Brahman is the highest universal principle and the ultimate reality in Hinduism. It is the unchanging, infinite, immanent, and transcendent reality, which is the divine ground of all things in the universe. It is the pervasive, infinite, eternal truth, consciousness, and bliss that does not change, yet is the cause of all changes. Brahman is the immaterial, efficient, formal, and final cause of all that exists.
Meaning and Interpretation
The word “Brahman” is derived from the Sanskrit root “brh,” which means “to grow” or “to expand.” It is conceptualized in Hinduism as the creative principle that lies realized in the whole world. The Vedas, the oldest sacred texts in Hinduism, conceptualize Brahman as the cosmic principle.
In the Upanishads, a series of philosophical texts, Brahman is described as Sat-cit-ānanda (truth-consciousness-bliss) and as the unchanging, permanent, highest reality.
The Upanishads present various important concepts and doctrines, including the nature of the self, which is described as having three parts: a material body, a subtle body constituting thoughts, feelings, and experiences, and the Atman, the inmost soul or breath of life. The Upanishads teach that Atman is also Brahman, the transcendent being/reality.
Different schools of Hindu philosophy have various interpretations of Brahman. According to the Advaita (Nondualist) school of Vedanta, Brahman is categorically different from anything phenomenal, and human perceptions of differentiation are illusively projected on this reality. The Bhedabheda (Dualist-Nondualist) school maintains that Brahman is nondifferent from the world, which is its product, but different in that phenomenality imposes certain adventitious conditions (upadhis) on Brahman.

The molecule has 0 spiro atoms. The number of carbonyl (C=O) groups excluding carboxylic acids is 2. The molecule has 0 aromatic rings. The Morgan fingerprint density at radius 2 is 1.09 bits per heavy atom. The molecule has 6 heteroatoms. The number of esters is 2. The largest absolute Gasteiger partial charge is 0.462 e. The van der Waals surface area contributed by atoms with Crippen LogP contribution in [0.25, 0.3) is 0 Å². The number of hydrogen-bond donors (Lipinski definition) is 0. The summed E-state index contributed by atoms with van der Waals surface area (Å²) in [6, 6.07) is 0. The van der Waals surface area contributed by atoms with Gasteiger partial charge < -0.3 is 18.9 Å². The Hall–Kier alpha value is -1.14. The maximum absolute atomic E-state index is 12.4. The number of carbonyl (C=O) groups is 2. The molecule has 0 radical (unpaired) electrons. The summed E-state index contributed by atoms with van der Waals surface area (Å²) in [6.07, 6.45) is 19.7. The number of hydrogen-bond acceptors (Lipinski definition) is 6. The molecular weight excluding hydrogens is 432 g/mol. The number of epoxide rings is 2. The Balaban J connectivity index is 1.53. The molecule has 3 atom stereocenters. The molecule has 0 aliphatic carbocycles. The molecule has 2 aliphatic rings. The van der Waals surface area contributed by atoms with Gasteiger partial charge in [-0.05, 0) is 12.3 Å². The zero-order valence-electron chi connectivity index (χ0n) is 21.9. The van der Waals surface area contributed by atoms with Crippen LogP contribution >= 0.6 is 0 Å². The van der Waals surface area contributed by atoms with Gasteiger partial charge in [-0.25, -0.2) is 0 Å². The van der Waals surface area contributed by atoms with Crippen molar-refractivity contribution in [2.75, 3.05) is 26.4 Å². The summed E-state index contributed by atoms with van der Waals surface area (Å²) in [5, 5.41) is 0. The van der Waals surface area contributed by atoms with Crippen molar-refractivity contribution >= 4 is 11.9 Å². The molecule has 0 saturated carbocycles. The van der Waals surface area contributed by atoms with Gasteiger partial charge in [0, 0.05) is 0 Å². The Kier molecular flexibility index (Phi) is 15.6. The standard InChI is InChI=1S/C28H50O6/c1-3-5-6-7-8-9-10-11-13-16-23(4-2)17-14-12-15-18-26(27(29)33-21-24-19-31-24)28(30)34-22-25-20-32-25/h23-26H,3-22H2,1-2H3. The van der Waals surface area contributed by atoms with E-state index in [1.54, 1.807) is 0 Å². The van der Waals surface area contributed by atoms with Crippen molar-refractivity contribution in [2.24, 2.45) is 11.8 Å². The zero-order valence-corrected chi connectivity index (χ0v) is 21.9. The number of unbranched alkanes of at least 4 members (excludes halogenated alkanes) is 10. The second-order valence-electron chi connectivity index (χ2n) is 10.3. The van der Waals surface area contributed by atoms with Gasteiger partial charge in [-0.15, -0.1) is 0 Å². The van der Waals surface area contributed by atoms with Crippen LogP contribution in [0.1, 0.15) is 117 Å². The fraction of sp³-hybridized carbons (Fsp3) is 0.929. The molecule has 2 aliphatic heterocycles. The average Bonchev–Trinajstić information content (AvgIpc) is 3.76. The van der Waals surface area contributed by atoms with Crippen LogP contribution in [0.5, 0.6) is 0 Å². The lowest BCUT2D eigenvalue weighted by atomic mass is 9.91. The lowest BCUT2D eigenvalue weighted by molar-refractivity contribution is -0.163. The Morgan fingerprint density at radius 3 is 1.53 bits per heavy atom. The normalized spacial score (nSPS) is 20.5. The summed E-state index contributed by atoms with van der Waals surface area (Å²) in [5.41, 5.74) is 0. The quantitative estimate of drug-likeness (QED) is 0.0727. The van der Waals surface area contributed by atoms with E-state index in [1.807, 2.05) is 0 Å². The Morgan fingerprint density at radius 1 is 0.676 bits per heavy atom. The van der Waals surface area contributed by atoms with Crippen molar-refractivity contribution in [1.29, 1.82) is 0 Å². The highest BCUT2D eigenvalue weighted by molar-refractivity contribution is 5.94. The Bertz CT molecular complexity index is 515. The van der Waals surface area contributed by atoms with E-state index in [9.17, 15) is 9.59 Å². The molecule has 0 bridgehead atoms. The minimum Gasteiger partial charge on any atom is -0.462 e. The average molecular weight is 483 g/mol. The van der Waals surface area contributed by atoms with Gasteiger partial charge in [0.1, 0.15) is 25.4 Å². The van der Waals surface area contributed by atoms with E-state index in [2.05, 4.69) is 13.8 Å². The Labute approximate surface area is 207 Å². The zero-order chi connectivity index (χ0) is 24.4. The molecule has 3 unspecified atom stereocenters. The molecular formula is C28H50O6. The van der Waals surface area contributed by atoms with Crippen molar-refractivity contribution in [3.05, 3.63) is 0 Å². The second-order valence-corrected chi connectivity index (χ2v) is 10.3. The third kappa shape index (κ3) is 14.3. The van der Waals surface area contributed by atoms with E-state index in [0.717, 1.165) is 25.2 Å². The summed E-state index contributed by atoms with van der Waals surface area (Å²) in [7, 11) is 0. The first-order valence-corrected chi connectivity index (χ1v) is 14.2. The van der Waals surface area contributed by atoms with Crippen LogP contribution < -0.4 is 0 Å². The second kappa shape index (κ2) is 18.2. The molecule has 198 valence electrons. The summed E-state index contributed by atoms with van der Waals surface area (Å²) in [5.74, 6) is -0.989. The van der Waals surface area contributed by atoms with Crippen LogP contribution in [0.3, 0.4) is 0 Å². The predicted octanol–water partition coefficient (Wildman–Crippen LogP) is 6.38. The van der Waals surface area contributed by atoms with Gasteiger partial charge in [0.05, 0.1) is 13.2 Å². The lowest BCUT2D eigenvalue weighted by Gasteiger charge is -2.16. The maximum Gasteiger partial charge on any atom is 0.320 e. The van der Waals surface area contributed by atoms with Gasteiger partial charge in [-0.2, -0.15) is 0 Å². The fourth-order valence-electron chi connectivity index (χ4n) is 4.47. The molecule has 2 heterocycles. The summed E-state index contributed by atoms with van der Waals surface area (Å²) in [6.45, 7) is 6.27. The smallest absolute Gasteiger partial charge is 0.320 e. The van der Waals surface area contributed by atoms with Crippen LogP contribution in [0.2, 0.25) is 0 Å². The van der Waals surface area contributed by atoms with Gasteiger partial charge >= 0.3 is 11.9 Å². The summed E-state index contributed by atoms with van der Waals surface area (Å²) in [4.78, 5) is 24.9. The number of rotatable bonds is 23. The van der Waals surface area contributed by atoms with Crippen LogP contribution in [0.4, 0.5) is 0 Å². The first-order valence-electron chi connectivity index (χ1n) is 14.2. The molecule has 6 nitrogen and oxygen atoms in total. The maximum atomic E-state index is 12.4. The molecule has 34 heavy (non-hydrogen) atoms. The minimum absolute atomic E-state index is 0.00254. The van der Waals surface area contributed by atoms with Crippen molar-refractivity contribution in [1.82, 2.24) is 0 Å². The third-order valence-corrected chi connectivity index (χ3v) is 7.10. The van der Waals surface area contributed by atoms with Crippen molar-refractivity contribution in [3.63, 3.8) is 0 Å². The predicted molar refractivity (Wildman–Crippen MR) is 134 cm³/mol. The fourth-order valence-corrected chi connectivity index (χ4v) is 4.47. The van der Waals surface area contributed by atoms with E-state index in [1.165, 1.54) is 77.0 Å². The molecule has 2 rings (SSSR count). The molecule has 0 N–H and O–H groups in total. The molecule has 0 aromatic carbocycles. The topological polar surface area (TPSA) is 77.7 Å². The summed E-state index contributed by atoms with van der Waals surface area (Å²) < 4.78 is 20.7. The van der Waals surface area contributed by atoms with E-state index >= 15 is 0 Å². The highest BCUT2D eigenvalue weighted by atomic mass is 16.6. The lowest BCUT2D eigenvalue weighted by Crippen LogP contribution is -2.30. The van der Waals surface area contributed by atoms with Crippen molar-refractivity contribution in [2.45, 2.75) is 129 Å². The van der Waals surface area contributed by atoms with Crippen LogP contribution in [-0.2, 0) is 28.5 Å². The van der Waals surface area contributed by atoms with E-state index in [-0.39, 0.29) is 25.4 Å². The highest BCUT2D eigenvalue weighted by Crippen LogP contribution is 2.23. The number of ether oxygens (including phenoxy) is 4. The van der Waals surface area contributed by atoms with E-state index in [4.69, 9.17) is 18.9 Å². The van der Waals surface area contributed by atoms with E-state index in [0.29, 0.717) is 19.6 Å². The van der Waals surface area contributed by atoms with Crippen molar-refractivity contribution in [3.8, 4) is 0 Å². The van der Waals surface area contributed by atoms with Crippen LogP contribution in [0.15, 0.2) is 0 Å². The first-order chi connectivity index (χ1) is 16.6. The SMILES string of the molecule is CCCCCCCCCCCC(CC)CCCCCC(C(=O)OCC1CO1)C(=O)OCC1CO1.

Brahman is the supreme, absolute, impersonal reality in Hinduism. It is present everywhere as the absolute reality, like salt dissolved in water, which remains the same throughout, even though its appearance does not change. The concept of Brahman is central to the practical dimension of ancient Hinduism and is the subject of many schools of Hindu philosophy.
It is the ultimate reality and the source of all existence, transcending the limitations of the material world. By realizing one’s true self (Atman) and its identity with Brahman, an individual can attain liberation and union with the divine.
What is the relationship between Brahman and Atman?
The relationship between Brahman and Atman is central to the Hindu understanding of human beings and their connection to ultimate reality. Brahman is the ultimate divine reality, the eternal essence of the universe, and the life source of all that has been, is, and will be throughout the cosmos. Atman, on the other hand, refers to the essence of each individual living thing, its soul or primary living energy.
The Upanishads, the “wisdom literature” of the Vedas, teach that Atman (a person’s inmost soul) is also Brahman (the transcendent being/reality). This profound realization is captured in the phrase “Atman is Brahman,” which is the primary view of the Vedanta school of Hindu thought. Essentially, this means that the individual soul (Atman) is the same as the universal soul (Brahman).
The relationship between Atman and Brahman is often described metaphorically in the Upanishads. For example, in the Chandogya Upanishad, Uddalaka enlightens his son Shvetaketu by explaining that just as salt dissolves in water and remains the same throughout, even though its appearance does not change, so too is the Atman present everywhere as the absolute reality.
By realizing the true nature of one’s Atman and its identity with Brahman, an individual can attain liberation (moksha) and union with the divine. This understanding of the relationship between Atman and Brahman forms the foundation of Hindu spirituality and the pursuit of self-realization.